Free Curriculum Design Books 5

Designing an effective curriculum can be a challenge, but there are resources available to help. These free books offer insights and guidance on everything from choosing the right instructional materials to planning and delivery methods. Whether you’re just getting started or looking for ways to improve your existing curriculum, these books will provide valuable insights.

 

The Bloomsbury Handbook of Global Education and Learning-Bloomsbury Academic (2020) by Douglas Bourn

 

The Bloomsbury Handbook of Global Education and Learning is a comprehensive introduction to the complex field of global education. The book provides readers with a broad overview of international education’s debates and highlights the potential for global learning to promote understanding and cooperation among different cultures. However, the book also acknowledges the deep divisions within the worldwide education field. It explores the challenges that must be addressed to realise its potential truly. Overall, The Bloomsbury Handbook of Global Education and Learning is an essential resource for anyone interested in understanding the complexities of global education.

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The Making Of The Curriculum_ Collected Essays (Studies in Curriculum History) (1995) by Ivor Goodson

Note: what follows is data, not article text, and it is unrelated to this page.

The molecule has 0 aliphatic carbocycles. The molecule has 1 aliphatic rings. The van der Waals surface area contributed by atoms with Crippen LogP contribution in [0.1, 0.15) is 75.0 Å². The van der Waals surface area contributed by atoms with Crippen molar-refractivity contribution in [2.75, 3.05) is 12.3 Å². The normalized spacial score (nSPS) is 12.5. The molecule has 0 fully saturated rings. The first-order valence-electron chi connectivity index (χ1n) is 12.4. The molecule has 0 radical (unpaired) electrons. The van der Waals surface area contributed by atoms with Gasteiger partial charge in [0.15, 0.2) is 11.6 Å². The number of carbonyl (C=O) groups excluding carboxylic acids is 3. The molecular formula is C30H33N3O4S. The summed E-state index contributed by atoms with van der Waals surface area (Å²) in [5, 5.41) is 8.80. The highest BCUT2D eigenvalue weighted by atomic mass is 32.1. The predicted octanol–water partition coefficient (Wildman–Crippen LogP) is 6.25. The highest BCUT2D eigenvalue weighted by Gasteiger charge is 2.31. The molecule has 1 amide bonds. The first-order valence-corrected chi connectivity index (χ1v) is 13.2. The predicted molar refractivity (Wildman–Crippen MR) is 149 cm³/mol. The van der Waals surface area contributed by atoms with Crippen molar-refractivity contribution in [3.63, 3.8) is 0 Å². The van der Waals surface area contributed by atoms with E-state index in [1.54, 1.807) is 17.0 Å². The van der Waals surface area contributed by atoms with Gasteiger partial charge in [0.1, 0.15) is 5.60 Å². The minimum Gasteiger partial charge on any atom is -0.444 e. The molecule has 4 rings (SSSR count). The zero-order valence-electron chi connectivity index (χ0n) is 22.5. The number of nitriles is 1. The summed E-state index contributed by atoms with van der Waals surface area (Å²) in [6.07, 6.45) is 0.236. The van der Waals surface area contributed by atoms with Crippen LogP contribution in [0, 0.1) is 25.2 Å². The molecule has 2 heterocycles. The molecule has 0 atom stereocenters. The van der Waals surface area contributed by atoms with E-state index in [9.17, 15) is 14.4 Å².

The first edition of The Making of Curriculum was published in 1988, and reviewers hailed it as a seminal work in the field. In that work, Goodson explored several aspects of the so-called traditional subjects and described how they develop over time to a point where they can be promoted as ‘academic’ disciplines. He showed that the claim to be academic was the result of a substantial political contest covering a century or more. The traditional subject was, in short, invented.

 

The first edition of this book provided a series of challenging insights for those desiring to make sense of curriculum history. In this second edition, which includes five new essays, Goodson again challenges us to rethink curriculum development. He looks at the role of the state, teachers, and educational researchers in shaping the curriculum. He argues that curriculum should be seen as a site of struggle rather than simply transmitting received knowledge. These essays are essential for anyone interested in the sociology of education or the history of the curriculum.

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